20 December 2010

Report on the Writers’ Group

Filed under: Fiction, Reflections — ktismatics @ 7:56 am

No thanks, but I don’t believe I’ll be back next month.

A side note for you empiricists:  During the recent flurry of new Ktismatics posts, traffic on the blog has gone down. This trend mirrors the increase in hits when I previously stopped posting.



  1. So, the writer’s group was focused on “marketability”?


    Comment by Asher Kay — 20 December 2010 @ 10:49 am

  2. You allude of course, Asher, to the last fiasco of a writers’ group I attended. No, commercialization isn’t the M.O. for this group. I’d say this particular group is about cocktail hour chitchat and extended discussions of obscure 19th-century writers’ personal correspondences and striking the studied poses of literati dickwads and cunts. Or maybe it was just me.


    Comment by ktismatics — 20 December 2010 @ 11:43 am

  3. “literati dickwads and cunts”

    What with your new Mad Dog post, you’re really into the blue talk. And I like it!

    So, they just want show off their knowledge, right? Sounds like a proper literary salon of the Balzac-Stendhal-de Stael-George Sand style. (Do I qualify for entry?)

    Nice beginning to the story though.

    A dyslexic man walks into a bra.


    Comment by NB — 22 December 2010 @ 7:44 am

  4. Well done, nb — I’m sure you’d have felt right at home. Actually not though, because everyone in this coterie has known one another for simply ages, adding to the insularity of the outsider’s experience. I’m not one for groups in general, but this was surely one of the longest nights of my life. We arrived at 7pm, and if I wasn’t giving my neighbor a ride home I might have left at 8. As it was we didn’t get out of there until 2am.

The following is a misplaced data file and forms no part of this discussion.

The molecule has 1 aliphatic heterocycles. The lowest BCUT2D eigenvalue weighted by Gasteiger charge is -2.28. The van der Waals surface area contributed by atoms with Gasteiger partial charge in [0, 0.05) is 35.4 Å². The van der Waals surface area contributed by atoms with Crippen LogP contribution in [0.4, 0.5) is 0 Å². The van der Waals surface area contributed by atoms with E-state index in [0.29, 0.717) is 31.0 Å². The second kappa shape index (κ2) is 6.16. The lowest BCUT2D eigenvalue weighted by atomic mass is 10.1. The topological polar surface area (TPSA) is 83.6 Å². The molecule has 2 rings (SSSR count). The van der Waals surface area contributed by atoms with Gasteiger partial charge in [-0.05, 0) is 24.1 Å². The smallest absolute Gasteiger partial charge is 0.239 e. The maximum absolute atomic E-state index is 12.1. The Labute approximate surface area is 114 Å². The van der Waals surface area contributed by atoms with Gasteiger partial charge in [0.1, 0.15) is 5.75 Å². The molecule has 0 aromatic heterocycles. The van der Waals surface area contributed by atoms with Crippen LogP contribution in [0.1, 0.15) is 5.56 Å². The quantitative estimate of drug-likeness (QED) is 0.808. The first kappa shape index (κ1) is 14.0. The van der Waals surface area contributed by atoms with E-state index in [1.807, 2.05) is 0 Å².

Pre-dinner conversation focused mostly on the host’s rental properties, the difficulty of dealing with trashy renter types, and how stupid young people are for putting up YouTube photos of themselves smoking cigarettes in the apartment, thereby breaking the terms of the lease and facilitating their eviction. During dinner I was seated across from two lit professors, one a former grad assistant of the other, whose sole topic of conversation was whether Middlemarch was a good novel and George Eliot a good novelist. Now I read Silas Marner in high school but that’s about it. I’ve surely never read Eliot’s correspondence, which apparently reveal her as a great writer far more than do her novels. And I’ve certainly not read the former advisor’s marginal notes in his copy of Middlemarch, which the former advisee happened to find on a free used books stack. Ooh, what did I say, what phase was in then, etc.

    So anyhow, I’ll ignore the others’ readings to concentrate on my own selections, which went largely unremarked except for the literati shit it brought to mind. To illustrate: I read the first chapter of the current novel that begins with the Manet bar and the two-guys metajoke, as posted here. I hand around a reproduction of the Manet as a visual aid. The whole chapter takes about ten minutes to read. When I’m finished one guy asks me the date of the Manet painting. I tell him it’s early 1880s (I think that’s right). You know it’s remarkable, the guy responds, but that wasn’t long after the Paris Commune. The guy with the Middlemarch marginal notes then remarks pithily about the ongoing Prussian occupation of Paris and Flaubert’s political views as reflected in his notebooks. This led to a lively conversation between these two dickwads. What about my chapter, I ask. Perhaps a bit confusing, one offered. I’m sure it is confusing if you’re too drunk and self-absorbed to pay attention.